The Bengali language has a lot of similarities with Hindi – except one major one.
An aunt was surprised to open the door one afternoon and see her husband’s driver. “Saab ne cigarette mangwaya…”, he claimed. He sent his driver home to get a packet of cigarettes? Actually, my good uncle wanted the driver to pick up the pack from his cabin and used the Bengali word for room – ‘ghar’. Thus, the obedient driver promptly went to the boss’ ‘ghar’!
I asked several property brokers in Bombay – “Is flat mein kitne ghar hain?” – and had to hastily change the offending word to ‘kamra’ after seeing their uncomprehending looks!

The Southern languages are blessed with a sharpness that only Rajanikanth and Chiranjeevi have and we can only aspire for.
Having spent a large part of my life selling cooking oil and soft drinks to the Chettiar scions, I thought I was one of the better Amateur Speakers of Tamil till I heard what Mad Momma’s OA had done. He listened to FM radio on the way to work and managed to memorise phrases from the programmes. His signature phrase was “This is programme is sponsored by…” – which he repeated quite often and even talked about Kittu Mama and Susie Mami’s antics on his favourite morning show!

Telugu has lots of words which are just gibberish to the untrained ear but attain a certain dimension when heard in quick succession. “Repo randi pampistanu” has a distinctly obscene feel to it – and you are never really sure whether the guy referred to you as Big Boss or Head Pimp or any other term of respect!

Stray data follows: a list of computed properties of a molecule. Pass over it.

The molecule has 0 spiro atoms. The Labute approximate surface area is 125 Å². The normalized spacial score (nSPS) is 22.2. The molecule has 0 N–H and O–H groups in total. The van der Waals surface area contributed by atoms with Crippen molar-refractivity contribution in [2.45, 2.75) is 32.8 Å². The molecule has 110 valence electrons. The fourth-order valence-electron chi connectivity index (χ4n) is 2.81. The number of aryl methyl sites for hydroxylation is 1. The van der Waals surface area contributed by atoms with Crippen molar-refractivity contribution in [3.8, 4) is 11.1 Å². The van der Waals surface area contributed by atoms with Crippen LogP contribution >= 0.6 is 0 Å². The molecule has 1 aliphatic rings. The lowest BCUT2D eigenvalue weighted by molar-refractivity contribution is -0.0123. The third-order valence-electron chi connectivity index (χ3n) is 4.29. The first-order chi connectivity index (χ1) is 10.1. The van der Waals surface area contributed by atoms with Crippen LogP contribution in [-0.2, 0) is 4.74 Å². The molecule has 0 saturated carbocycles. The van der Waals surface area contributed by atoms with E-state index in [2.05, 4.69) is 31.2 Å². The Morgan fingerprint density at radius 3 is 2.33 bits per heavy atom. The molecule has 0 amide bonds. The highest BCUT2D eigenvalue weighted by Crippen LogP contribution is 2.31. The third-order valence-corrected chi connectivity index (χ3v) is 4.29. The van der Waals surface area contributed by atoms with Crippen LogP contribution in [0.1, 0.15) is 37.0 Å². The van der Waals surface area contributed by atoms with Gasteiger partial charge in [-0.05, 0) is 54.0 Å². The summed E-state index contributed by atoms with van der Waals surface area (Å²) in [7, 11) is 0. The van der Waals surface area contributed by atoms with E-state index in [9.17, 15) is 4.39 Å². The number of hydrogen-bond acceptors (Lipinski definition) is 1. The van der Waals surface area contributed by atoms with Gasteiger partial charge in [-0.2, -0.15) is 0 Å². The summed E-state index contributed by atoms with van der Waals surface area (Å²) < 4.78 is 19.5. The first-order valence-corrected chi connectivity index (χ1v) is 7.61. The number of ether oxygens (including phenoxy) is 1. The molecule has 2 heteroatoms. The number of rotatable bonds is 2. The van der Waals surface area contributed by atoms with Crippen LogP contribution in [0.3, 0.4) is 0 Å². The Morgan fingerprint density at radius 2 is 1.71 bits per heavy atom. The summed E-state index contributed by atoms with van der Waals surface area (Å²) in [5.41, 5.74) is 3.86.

The most confusing element of the South Indian language is the non-verbal cue. The shake of the head, for example. The South Indian shakes his head when he says ‘yes’. The concept of nodding just ceases to exist as soon as you cross the Vindhyas. Being in Sales, I have had innumerable sales reps promising to do their targets while tracing an ‘eight’ in the air with their shaking heads. I took their promises for granted, only to find out after the month that they were actually not too sure!

While on the subject of Southern languages, I am reminded of the vagaries of Tamil (which I wrote here) in the specific context of a wonderful film – Kandukondain Kandukondain (which means, "I have seen, I have realised"). Without dwelling on the felicities of Rajiv Menon’s film, I am now concerned with the fact that sometimes in Tamil, K and G become interchangeable. So, where does that leave the film’s name?

Some other day, I would like to compile a list of some of the fascinating Indian English phrases – the ones which we translate literally from Indian languages with hilarious effect.
The most famous example of which is – “What to do? We are like this only!”

18 comments:

priya said...

i dont think ille/illa is used in telugu... they say "laedhu"

Mystique said...

either way.....yea, the gender thing in hindi is highly irritating, with the result that my hindi is very bad...
the gender thing is also there in french, and its worse!!!
ah...it crazy, really, i seem to be speaking a lot of hindi, and a crazy combo of english, hindi and a bit of marathi to make myself understood these days....
does this mean my expressive abilities are going down? hope not.
'kay, i'm mystique, read my blog....the whole thing, not just the last few posts...and you will know much about me

Dipta Chaudhuri said...

@ Priya: Of course. My mistake. My Gult friends will be shattered at my cavalier attitude. Blame it on old age!

the mad momma said...

God you remembered my idiotic husband's forays into tamil speaking?! excellent post!

priya said...